Sophie’s Choice

ISBN: 0553209671
ISBN 13: 9780553209679
By: William Styron

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About this book

In this ambitious bestseller (made into a major motion picture starring Meryl Streep), Styron tells of a young Southerner who wants to become a writer; of the turbulent love-hate affair between a brilliant Jew and a beautiful Polish woman; and of an awful wound in the woman's past, one that impels Sophie toward destruction.

Reader's Thoughts


The query: "At Auschwitz, tell me, where was God?"And the answer: "Where was man?”I do not dare write about suffering; dare not think that I have locked eyes with it, EVER. Whatever it is that I feel, when the skin of my complacency breaks open (to reveal what? just what?) is not, cannot be, suffering. Is it only when faced with the utterly incomprehensible, the indigestible that I can see the enormous smallness of my hurts. Is this true for all of us?Someday, I will understand Auschwitz.So says Stingo, the narrator of Sophie's Choice. While he does go on to mitigate the monumental presumption of this statement, it is telling. We think that our brief, ephemeral, for the most part cause-effect brushes with suffering give us an insider's view of someone else's. That we can attain comprehension by just adjusting the SCALE.I wish I could say that I was, until now, completely ignorant about the Holocaust. Ignorance is more redeeming than a claim to the kind of awareness that I had. I honestly think that the book was incidental, that any book about this topic would have had same effect on me: disbelief at such evil, followed by disbelief at the clockwork world, that can function, the way it does; that can forget, the way it does. Then I got on with my clockwork life. To function is to forget, and vice-versa. This much I understand. Read Sophie's Choice for Sophie, the survivor in a way and the victim in so many others. No matter how I felt about the rest of the book, Sophie, the Choice that was not a choice (anything but) will stay with me.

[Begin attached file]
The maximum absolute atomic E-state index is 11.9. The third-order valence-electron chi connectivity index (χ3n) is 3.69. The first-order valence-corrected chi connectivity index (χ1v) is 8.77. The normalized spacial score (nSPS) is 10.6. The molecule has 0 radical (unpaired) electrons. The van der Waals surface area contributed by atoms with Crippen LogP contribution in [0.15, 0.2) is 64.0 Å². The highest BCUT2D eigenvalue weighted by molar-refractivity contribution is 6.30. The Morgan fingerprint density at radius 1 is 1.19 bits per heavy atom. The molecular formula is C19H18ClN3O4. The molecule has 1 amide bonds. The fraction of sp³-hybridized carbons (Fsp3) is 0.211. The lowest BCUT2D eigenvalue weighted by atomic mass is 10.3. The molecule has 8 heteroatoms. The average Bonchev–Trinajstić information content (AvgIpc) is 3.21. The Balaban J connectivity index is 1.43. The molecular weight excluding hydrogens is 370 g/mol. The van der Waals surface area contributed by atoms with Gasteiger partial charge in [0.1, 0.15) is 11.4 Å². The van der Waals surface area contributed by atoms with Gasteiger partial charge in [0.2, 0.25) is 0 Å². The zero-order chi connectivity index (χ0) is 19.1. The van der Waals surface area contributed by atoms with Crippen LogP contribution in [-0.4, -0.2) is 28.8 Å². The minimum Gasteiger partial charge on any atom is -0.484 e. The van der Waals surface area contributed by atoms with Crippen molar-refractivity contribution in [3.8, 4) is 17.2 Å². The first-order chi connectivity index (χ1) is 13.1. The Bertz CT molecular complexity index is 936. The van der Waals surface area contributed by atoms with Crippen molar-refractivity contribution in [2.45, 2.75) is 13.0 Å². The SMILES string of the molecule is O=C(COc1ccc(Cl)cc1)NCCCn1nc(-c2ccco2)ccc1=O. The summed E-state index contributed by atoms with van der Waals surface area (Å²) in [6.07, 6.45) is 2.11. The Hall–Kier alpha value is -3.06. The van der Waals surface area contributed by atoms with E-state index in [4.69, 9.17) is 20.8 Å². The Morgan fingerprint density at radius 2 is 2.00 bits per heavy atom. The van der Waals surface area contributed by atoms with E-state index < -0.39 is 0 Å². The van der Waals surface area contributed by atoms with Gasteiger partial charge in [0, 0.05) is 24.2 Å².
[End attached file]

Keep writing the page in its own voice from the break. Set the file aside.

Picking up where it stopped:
Aaron Mccloud